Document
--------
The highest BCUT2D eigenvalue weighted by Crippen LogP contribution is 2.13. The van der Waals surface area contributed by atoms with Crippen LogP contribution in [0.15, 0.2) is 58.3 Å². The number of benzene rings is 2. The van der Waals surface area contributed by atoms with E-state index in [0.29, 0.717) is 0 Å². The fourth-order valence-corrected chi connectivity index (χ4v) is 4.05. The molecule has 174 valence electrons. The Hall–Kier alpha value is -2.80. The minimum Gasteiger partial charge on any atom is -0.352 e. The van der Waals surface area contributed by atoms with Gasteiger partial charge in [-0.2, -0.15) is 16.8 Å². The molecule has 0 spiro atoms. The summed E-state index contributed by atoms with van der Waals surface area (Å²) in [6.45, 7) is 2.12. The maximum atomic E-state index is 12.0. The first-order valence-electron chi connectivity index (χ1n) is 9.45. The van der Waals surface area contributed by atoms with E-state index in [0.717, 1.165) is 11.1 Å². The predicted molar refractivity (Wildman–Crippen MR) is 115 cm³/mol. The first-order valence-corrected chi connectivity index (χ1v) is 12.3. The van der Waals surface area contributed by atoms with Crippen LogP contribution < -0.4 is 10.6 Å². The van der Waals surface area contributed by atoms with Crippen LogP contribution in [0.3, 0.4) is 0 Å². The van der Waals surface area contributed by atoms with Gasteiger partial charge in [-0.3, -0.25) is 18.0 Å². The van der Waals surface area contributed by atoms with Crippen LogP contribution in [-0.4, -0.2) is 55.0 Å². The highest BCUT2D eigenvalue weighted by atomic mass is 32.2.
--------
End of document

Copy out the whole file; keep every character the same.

The highest BCUT2D eigenvalue weighted by Crippen LogP contribution is 2.13. The van der Waals surface area contributed by atoms with Crippen LogP contribution in [0.15, 0.2) is 58.3 Å². The number of benzene rings is 2. The van der Waals surface area contributed by atoms with E-state index in [0.29, 0.717) is 0 Å². The fourth-order valence-corrected chi connectivity index (χ4v) is 4.05. The molecule has 174 valence electrons. The Hall–Kier alpha value is -2.80. The minimum Gasteiger partial charge on any atom is -0.352 e. The van der Waals surface area contributed by atoms with Gasteiger partial charge in [-0.2, -0.15) is 16.8 Å². The molecule has 0 spiro atoms. The summed E-state index contributed by atoms with van der Waals surface area (Å²) in [6.45, 7) is 2.12. The maximum atomic E-state index is 12.0. The first-order valence-electron chi connectivity index (χ1n) is 9.45. The van der Waals surface area contributed by atoms with E-state index in [0.717, 1.165) is 11.1 Å². The predicted molar refractivity (Wildman–Crippen MR) is 115 cm³/mol. The first-order valence-corrected chi connectivity index (χ1v) is 12.3. The van der Waals surface area contributed by atoms with Crippen LogP contribution < -0.4 is 10.6 Å². The van der Waals surface area contributed by atoms with Crippen LogP contribution in [0.3, 0.4) is 0 Å². The van der Waals surface area contributed by atoms with Gasteiger partial charge in [-0.3, -0.25) is 18.0 Å². The van der Waals surface area contributed by atoms with Crippen LogP contribution in [-0.4, -0.2) is 55.0 Å². The highest BCUT2D eigenvalue weighted by atomic mass is 32.2.